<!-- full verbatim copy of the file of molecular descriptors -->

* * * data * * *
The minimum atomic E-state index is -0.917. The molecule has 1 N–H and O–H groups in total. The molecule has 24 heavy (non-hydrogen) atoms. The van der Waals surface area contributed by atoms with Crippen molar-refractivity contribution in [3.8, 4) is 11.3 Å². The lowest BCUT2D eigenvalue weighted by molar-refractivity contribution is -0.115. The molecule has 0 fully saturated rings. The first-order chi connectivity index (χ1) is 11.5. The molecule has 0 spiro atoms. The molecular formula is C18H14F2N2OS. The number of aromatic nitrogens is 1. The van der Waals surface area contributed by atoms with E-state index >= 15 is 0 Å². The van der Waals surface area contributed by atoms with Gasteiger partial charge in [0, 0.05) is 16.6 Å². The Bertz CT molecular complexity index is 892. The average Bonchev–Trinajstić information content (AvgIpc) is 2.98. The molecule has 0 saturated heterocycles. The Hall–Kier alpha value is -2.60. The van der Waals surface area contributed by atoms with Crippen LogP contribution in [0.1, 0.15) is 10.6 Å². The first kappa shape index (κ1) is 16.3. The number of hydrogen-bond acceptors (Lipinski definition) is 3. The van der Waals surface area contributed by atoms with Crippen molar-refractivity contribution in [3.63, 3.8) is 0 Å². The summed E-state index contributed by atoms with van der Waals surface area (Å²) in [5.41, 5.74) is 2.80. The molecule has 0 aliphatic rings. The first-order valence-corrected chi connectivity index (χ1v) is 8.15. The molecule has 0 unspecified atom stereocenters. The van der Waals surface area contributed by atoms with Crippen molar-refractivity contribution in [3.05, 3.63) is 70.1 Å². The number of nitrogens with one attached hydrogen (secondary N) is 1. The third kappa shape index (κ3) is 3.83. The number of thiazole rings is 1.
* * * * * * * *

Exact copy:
The minimum atomic E-state index is -0.917. The molecule has 1 N–H and O–H groups in total. The molecule has 24 heavy (non-hydrogen) atoms. The van der Waals surface area contributed by atoms with Crippen molar-refractivity contribution in [3.8, 4) is 11.3 Å². The lowest BCUT2D eigenvalue weighted by molar-refractivity contribution is -0.115. The molecule has 0 fully saturated rings. The first-order chi connectivity index (χ1) is 11.5. The molecule has 0 spiro atoms. The molecular formula is C18H14F2N2OS. The number of aromatic nitrogens is 1. The van der Waals surface area contributed by atoms with E-state index >= 15 is 0 Å². The van der Waals surface area contributed by atoms with Gasteiger partial charge in [0, 0.05) is 16.6 Å². The Bertz CT molecular complexity index is 892. The average Bonchev–Trinajstić information content (AvgIpc) is 2.98. The molecule has 0 saturated heterocycles. The Hall–Kier alpha value is -2.60. The van der Waals surface area contributed by atoms with Crippen LogP contribution in [0.1, 0.15) is 10.6 Å². The first kappa shape index (κ1) is 16.3. The number of hydrogen-bond acceptors (Lipinski definition) is 3. The van der Waals surface area contributed by atoms with Crippen molar-refractivity contribution in [3.63, 3.8) is 0 Å². The summed E-state index contributed by atoms with van der Waals surface area (Å²) in [5.41, 5.74) is 2.80. The molecule has 0 aliphatic rings. The first-order valence-corrected chi connectivity index (χ1v) is 8.15. The molecule has 0 unspecified atom stereocenters. The van der Waals surface area contributed by atoms with Crippen molar-refractivity contribution in [3.05, 3.63) is 70.1 Å². The number of nitrogens with one attached hydrogen (secondary N) is 1. The third kappa shape index (κ3) is 3.83. The number of thiazole rings is 1.